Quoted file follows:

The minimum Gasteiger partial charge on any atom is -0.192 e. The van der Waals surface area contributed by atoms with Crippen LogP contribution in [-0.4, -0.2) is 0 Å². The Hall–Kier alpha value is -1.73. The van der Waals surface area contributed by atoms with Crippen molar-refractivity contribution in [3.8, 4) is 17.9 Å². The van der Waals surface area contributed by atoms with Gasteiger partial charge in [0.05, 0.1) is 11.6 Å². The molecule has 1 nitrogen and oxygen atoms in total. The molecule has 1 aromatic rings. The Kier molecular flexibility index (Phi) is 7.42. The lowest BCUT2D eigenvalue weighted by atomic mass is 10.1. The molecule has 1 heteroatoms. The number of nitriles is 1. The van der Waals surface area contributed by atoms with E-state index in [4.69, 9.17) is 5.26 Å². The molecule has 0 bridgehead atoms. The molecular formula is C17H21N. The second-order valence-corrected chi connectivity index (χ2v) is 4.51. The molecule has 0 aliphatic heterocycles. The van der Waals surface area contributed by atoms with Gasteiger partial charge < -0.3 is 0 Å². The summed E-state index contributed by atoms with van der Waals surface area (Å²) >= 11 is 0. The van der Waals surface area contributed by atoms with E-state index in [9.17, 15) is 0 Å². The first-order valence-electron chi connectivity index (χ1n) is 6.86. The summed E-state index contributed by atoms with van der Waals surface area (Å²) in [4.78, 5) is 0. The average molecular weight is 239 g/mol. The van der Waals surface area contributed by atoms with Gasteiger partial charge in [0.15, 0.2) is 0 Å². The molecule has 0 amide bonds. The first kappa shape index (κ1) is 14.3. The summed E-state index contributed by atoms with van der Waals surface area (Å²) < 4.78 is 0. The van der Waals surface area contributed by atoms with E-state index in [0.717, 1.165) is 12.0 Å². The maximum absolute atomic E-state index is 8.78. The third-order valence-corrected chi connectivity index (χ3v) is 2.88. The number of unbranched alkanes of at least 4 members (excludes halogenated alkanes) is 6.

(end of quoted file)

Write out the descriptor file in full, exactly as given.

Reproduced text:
The minimum Gasteiger partial charge on any atom is -0.192 e. The van der Waals surface area contributed by atoms with Crippen LogP contribution in [-0.4, -0.2) is 0 Å². The Hall–Kier alpha value is -1.73. The van der Waals surface area contributed by atoms with Crippen molar-refractivity contribution in [3.8, 4) is 17.9 Å². The van der Waals surface area contributed by atoms with Gasteiger partial charge in [0.05, 0.1) is 11.6 Å². The molecule has 1 nitrogen and oxygen atoms in total. The molecule has 1 aromatic rings. The Kier molecular flexibility index (Phi) is 7.42. The lowest BCUT2D eigenvalue weighted by atomic mass is 10.1. The molecule has 1 heteroatoms. The number of nitriles is 1. The van der Waals surface area contributed by atoms with E-state index in [4.69, 9.17) is 5.26 Å². The molecule has 0 bridgehead atoms. The molecular formula is C17H21N. The second-order valence-corrected chi connectivity index (χ2v) is 4.51. The molecule has 0 aliphatic heterocycles. The van der Waals surface area contributed by atoms with Gasteiger partial charge < -0.3 is 0 Å². The summed E-state index contributed by atoms with van der Waals surface area (Å²) >= 11 is 0. The van der Waals surface area contributed by atoms with E-state index in [9.17, 15) is 0 Å². The first-order valence-electron chi connectivity index (χ1n) is 6.86. The summed E-state index contributed by atoms with van der Waals surface area (Å²) in [4.78, 5) is 0. The average molecular weight is 239 g/mol. The van der Waals surface area contributed by atoms with Gasteiger partial charge in [0.15, 0.2) is 0 Å². The molecule has 0 amide bonds. The first kappa shape index (κ1) is 14.3. The summed E-state index contributed by atoms with van der Waals surface area (Å²) < 4.78 is 0. The van der Waals surface area contributed by atoms with E-state index in [0.717, 1.165) is 12.0 Å². The maximum absolute atomic E-state index is 8.78. The third-order valence-corrected chi connectivity index (χ3v) is 2.88. The number of unbranched alkanes of at least 4 members (excludes halogenated alkanes) is 6.